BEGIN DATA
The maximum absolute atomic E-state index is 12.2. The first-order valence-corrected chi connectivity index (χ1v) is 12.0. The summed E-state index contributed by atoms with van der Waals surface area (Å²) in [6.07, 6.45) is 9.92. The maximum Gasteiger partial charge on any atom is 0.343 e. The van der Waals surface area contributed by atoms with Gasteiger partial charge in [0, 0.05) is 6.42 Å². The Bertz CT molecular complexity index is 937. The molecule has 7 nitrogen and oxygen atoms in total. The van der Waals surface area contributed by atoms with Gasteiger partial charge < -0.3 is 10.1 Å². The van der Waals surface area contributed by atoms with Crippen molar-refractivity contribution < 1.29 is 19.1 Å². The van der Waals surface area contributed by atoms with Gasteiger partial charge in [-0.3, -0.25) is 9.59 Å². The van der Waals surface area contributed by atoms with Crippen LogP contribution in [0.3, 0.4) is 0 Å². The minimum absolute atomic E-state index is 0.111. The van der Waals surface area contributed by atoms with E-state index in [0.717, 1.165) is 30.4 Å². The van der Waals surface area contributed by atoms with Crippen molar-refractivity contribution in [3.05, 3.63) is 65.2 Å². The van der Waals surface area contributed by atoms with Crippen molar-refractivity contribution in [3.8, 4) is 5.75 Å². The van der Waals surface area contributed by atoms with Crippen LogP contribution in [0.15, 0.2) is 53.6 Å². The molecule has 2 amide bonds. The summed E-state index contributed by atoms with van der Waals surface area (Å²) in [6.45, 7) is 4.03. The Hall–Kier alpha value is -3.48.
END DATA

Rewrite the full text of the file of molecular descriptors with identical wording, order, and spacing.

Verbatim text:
The maximum absolute atomic E-state index is 12.2. The first-order valence-corrected chi connectivity index (χ1v) is 12.0. The summed E-state index contributed by atoms with van der Waals surface area (Å²) in [6.07, 6.45) is 9.92. The maximum Gasteiger partial charge on any atom is 0.343 e. The van der Waals surface area contributed by atoms with Gasteiger partial charge in [0, 0.05) is 6.42 Å². The Bertz CT molecular complexity index is 937. The molecule has 7 nitrogen and oxygen atoms in total. The van der Waals surface area contributed by atoms with Gasteiger partial charge < -0.3 is 10.1 Å². The van der Waals surface area contributed by atoms with Crippen molar-refractivity contribution < 1.29 is 19.1 Å². The van der Waals surface area contributed by atoms with Gasteiger partial charge in [-0.3, -0.25) is 9.59 Å². The van der Waals surface area contributed by atoms with Crippen LogP contribution in [0.3, 0.4) is 0 Å². The minimum absolute atomic E-state index is 0.111. The van der Waals surface area contributed by atoms with E-state index in [0.717, 1.165) is 30.4 Å². The van der Waals surface area contributed by atoms with Crippen molar-refractivity contribution in [3.05, 3.63) is 65.2 Å². The van der Waals surface area contributed by atoms with Crippen molar-refractivity contribution in [3.8, 4) is 5.75 Å². The van der Waals surface area contributed by atoms with Crippen LogP contribution in [0.15, 0.2) is 53.6 Å². The molecule has 2 amide bonds. The summed E-state index contributed by atoms with van der Waals surface area (Å²) in [6.45, 7) is 4.03. The Hall–Kier alpha value is -3.48.